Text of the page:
With the current mobile, athletic, dynamic and creative style of quarterback play now dominating the NFL landscape, it is a good time to review the 10 rules of coaching the mobile quarterback. These players have the gut instinct, skill and ability to “run and gun,” such as Patrick Mahomes, Lamar Jackson, Jalen Hurts, Deshaun Watson, Anthony Richardson, Josh Allen, Russell Wilson, Desmond Ridder, Justin Herbert, Trevor Lawrence, Geno Smith, Justin Fields and many more. I consider 19 of the NFL’s 32 starting quarterbacks to be mobile types.
A mobile style of quarterback play gives teams obvious benefits if they are coached and utilized correctly.
One example is the probability of converting many third downs per game, which equals more points, ball control and, typically, more wins. On Sunday, we saw Mahomes and Jackson pick up critical first downs with their mobility when ahead late in the fourth quarter to ice the game.
Another example is the big-play possibilities when the quarterback moves — we see these big plays multiple times each weekend at every level (NFL, college and high school).
Here are 10 rules mobile quarterbacks should follow.
10 Rules for Mobile QBs
1. Play the Quarterback Position First
Get through the progression and reads first. Run the play, trust the play.
2. Move and/or Escape Only When Forced
Otherwise, refer to rule No. 1.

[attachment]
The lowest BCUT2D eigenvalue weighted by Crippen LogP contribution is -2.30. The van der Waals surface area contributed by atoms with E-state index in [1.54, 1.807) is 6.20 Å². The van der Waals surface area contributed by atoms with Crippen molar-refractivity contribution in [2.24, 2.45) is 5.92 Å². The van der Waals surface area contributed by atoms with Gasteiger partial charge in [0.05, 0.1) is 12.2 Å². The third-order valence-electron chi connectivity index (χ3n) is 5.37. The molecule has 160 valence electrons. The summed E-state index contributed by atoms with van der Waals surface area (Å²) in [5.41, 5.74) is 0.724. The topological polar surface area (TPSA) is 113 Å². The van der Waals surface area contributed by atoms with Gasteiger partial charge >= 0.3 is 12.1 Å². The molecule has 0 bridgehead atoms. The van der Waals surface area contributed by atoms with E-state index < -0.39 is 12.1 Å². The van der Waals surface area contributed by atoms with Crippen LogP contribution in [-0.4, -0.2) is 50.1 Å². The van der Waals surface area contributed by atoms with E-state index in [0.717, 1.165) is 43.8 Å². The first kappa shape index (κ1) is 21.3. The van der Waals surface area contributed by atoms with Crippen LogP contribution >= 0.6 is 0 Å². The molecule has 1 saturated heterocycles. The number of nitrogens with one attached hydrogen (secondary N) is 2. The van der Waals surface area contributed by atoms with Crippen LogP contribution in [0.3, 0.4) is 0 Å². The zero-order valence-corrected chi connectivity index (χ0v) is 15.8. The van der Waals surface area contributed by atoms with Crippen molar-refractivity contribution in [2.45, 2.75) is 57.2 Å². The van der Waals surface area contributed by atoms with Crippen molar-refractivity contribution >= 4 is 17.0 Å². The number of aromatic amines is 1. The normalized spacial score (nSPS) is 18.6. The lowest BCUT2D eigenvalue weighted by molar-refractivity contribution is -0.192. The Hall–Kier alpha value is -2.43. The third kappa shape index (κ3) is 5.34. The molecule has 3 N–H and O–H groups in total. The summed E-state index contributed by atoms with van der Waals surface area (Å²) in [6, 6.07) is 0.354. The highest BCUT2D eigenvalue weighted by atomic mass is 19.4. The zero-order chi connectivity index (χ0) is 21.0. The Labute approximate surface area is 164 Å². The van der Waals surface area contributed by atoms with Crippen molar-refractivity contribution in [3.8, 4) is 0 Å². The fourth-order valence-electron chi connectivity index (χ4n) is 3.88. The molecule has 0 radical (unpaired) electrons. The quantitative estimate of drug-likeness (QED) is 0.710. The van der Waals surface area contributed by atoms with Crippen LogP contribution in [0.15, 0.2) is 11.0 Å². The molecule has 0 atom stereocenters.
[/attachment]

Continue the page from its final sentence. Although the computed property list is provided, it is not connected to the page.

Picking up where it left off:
— NFL (@NFL) September 18, 2023
3. When Forced to Move … MOVE!
Be decisive, don’t hesitate, don’t tiptoe around, don’t move casually. GO! Turn it loose. Utilize your mobility, speed, special skills and gut instinct.
4. Threaten to Run or Pass Threat When Moving
When moving fast, always keep your eyes up. Continue to be a passer when moving, and press the line of scrimmage when possible. Keep both run/pass options available to create big-play possibilities.
5. When Deciding to Pass When Moving, Finish
Finish the play with a strong, accurate throw.
JOSH ALLEN TO GABE DAVIS ON 4TH DOWN
— NFL (@NFL) September 17, 2023
6. “Throw Away” is No. 1 Progression on the Move
It’s difficult to overcome taking too many big-yardage sacks. Once you clear — aka have some air — then you can rock ‘n’ roll.
7. If You Find Yourself Outside the Numbers, Get Up and Out
That means get as many yards as possible and clearly get out of bounds without lollygagging — bad things happen near or on the sideline when a quarterback lollygags.
When the decision to run is made, and you find yourself inside the numbers, get the chunk and get down.
Stay with rule No. 7 unless, of course, you think you can score — only when you’re in a 1-on-1 situation and can take advantage of your speed and dynamic running ability. If you’re trapped or cornered (as in, two or more defenders have tight angles), get up and out or get down.
8. Always Focus on Ball Security
Inside the pocket, outside the pocket and on the move, ball security wins games. Some quarterbacks simply take care of the football better than others — be the quarterback who takes care of the ball. It’s important to have possession of the ball after every offensive play.
9. Minimize the “Splatter” Hits
The quarterback’s responsibility and duty to his teammates is to minimize the splatter hits when on the run. Throw the ball away one step quicker than you think you need to. Get up and out or get down one step quicker than you think you need to. Do you want to keep playing, or do you want to be in the tent or the locker room?
10. Drill What Occurs When the Quarterback Moves
Emphasize and practice with discipline — individually, as a unit and as a team. The results will be outstanding.
Marty Mornhinweg is a former head coach of the Detroit Lions and a longtime NFL offensive assistant. He was the quarterbacks coach on the 1996 Green Bay Packers team that won Super Bowl XXXI. Follow him on Twitter at @MartyMornhinweg.